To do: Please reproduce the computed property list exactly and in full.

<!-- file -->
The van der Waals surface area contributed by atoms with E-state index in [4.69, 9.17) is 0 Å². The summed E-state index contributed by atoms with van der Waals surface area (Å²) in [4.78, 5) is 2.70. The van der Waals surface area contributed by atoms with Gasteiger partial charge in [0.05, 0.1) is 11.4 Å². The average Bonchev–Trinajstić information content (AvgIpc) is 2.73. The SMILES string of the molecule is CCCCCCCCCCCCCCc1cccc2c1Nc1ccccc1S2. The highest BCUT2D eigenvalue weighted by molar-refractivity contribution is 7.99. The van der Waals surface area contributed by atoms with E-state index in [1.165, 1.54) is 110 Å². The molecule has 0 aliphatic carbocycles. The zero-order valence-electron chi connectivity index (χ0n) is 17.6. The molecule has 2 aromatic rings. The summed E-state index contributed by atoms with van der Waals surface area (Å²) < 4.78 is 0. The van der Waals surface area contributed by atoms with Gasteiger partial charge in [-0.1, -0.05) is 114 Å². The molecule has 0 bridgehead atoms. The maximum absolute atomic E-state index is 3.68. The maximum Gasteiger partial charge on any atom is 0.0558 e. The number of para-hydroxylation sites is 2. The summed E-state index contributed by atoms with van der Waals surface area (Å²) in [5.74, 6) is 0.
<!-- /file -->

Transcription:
The van der Waals surface area contributed by atoms with E-state index in [4.69, 9.17) is 0 Å². The summed E-state index contributed by atoms with van der Waals surface area (Å²) in [4.78, 5) is 2.70. The van der Waals surface area contributed by atoms with Gasteiger partial charge in [0.05, 0.1) is 11.4 Å². The average Bonchev–Trinajstić information content (AvgIpc) is 2.73. The SMILES string of the molecule is CCCCCCCCCCCCCCc1cccc2c1Nc1ccccc1S2. The highest BCUT2D eigenvalue weighted by molar-refractivity contribution is 7.99. The van der Waals surface area contributed by atoms with E-state index in [1.165, 1.54) is 110 Å². The molecule has 0 aliphatic carbocycles. The zero-order valence-electron chi connectivity index (χ0n) is 17.6. The molecule has 2 aromatic rings. The summed E-state index contributed by atoms with van der Waals surface area (Å²) < 4.78 is 0. The van der Waals surface area contributed by atoms with Gasteiger partial charge in [-0.1, -0.05) is 114 Å². The molecule has 0 bridgehead atoms. The maximum absolute atomic E-state index is 3.68. The maximum Gasteiger partial charge on any atom is 0.0558 e. The number of para-hydroxylation sites is 2. The summed E-state index contributed by atoms with van der Waals surface area (Å²) in [5.74, 6) is 0.